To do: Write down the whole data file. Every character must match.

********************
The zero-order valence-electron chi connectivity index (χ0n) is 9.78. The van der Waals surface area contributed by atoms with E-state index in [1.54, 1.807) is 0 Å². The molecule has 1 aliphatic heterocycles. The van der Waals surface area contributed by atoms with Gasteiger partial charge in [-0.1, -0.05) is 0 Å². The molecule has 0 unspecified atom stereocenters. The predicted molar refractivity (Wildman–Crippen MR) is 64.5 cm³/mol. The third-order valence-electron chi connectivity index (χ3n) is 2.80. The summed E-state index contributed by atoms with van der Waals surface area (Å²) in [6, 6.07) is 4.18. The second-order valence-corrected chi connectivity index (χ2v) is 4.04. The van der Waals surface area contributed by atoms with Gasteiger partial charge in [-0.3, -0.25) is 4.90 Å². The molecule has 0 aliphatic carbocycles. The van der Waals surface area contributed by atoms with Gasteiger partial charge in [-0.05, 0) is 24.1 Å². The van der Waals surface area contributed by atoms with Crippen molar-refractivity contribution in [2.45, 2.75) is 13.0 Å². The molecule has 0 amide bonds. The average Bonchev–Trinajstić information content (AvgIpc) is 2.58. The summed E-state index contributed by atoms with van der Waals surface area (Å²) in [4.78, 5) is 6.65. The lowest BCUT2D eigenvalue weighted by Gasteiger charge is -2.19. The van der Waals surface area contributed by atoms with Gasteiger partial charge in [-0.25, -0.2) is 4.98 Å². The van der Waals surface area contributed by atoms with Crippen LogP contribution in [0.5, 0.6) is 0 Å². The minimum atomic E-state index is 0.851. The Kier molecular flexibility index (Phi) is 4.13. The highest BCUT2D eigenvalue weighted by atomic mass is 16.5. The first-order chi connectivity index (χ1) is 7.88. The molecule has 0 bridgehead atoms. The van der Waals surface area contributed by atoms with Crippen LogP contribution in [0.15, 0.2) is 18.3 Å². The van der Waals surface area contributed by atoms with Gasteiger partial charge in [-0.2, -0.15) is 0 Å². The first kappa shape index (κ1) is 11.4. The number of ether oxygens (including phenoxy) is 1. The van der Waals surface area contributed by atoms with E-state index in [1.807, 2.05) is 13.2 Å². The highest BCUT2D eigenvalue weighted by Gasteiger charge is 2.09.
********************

The zero-order valence-electron chi connectivity index (χ0n) is 9.78. The van der Waals surface area contributed by atoms with E-state index in [1.54, 1.807) is 0 Å². The molecule has 1 aliphatic heterocycles. The van der Waals surface area contributed by atoms with Gasteiger partial charge in [-0.1, -0.05) is 0 Å². The molecule has 0 unspecified atom stereocenters. The predicted molar refractivity (Wildman–Crippen MR) is 64.5 cm³/mol. The third-order valence-electron chi connectivity index (χ3n) is 2.80. The summed E-state index contributed by atoms with van der Waals surface area (Å²) in [6, 6.07) is 4.18. The second-order valence-corrected chi connectivity index (χ2v) is 4.04. The van der Waals surface area contributed by atoms with Gasteiger partial charge in [-0.3, -0.25) is 4.90 Å². The molecule has 0 aliphatic carbocycles. The van der Waals surface area contributed by atoms with Gasteiger partial charge in [-0.05, 0) is 24.1 Å². The van der Waals surface area contributed by atoms with Crippen molar-refractivity contribution in [2.45, 2.75) is 13.0 Å². The molecule has 0 amide bonds. The average Bonchev–Trinajstić information content (AvgIpc) is 2.58. The summed E-state index contributed by atoms with van der Waals surface area (Å²) in [4.78, 5) is 6.65. The lowest BCUT2D eigenvalue weighted by Gasteiger charge is -2.19. The van der Waals surface area contributed by atoms with Gasteiger partial charge in [-0.25, -0.2) is 4.98 Å². The van der Waals surface area contributed by atoms with Crippen LogP contribution in [0.5, 0.6) is 0 Å². The minimum atomic E-state index is 0.851. The Kier molecular flexibility index (Phi) is 4.13. The highest BCUT2D eigenvalue weighted by atomic mass is 16.5. The first-order chi connectivity index (χ1) is 7.88. The molecule has 0 bridgehead atoms. The van der Waals surface area contributed by atoms with Crippen LogP contribution in [0.15, 0.2) is 18.3 Å². The van der Waals surface area contributed by atoms with Gasteiger partial charge in [-0.2, -0.15) is 0 Å². The first kappa shape index (κ1) is 11.4. The number of ether oxygens (including phenoxy) is 1. The van der Waals surface area contributed by atoms with E-state index in [1.807, 2.05) is 13.2 Å². The highest BCUT2D eigenvalue weighted by Gasteiger charge is 2.09.